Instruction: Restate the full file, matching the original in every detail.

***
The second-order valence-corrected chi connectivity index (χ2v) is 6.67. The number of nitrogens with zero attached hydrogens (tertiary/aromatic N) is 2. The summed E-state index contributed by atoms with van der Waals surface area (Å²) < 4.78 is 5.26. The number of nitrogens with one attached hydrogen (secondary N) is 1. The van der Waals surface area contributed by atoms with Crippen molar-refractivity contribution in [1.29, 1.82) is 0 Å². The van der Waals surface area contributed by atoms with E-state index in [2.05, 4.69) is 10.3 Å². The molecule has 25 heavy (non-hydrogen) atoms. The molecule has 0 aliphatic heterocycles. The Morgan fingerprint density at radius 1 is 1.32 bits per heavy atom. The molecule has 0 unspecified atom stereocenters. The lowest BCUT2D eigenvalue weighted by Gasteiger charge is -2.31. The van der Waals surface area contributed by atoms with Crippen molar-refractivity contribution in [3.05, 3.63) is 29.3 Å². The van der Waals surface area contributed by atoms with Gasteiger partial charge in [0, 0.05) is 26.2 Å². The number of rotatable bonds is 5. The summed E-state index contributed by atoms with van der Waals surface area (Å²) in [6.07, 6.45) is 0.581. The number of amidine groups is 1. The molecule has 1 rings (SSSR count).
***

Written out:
The second-order valence-corrected chi connectivity index (χ2v) is 6.67. The number of nitrogens with zero attached hydrogens (tertiary/aromatic N) is 2. The summed E-state index contributed by atoms with van der Waals surface area (Å²) < 4.78 is 5.26. The number of nitrogens with one attached hydrogen (secondary N) is 1. The van der Waals surface area contributed by atoms with Crippen molar-refractivity contribution in [1.29, 1.82) is 0 Å². The van der Waals surface area contributed by atoms with E-state index in [2.05, 4.69) is 10.3 Å². The molecule has 25 heavy (non-hydrogen) atoms. The molecule has 0 aliphatic heterocycles. The Morgan fingerprint density at radius 1 is 1.32 bits per heavy atom. The molecule has 0 unspecified atom stereocenters. The lowest BCUT2D eigenvalue weighted by Gasteiger charge is -2.31. The van der Waals surface area contributed by atoms with Crippen molar-refractivity contribution in [3.05, 3.63) is 29.3 Å². The van der Waals surface area contributed by atoms with Gasteiger partial charge in [0, 0.05) is 26.2 Å². The number of rotatable bonds is 5. The summed E-state index contributed by atoms with van der Waals surface area (Å²) in [6.07, 6.45) is 0.581. The number of amidine groups is 1. The molecule has 1 rings (SSSR count).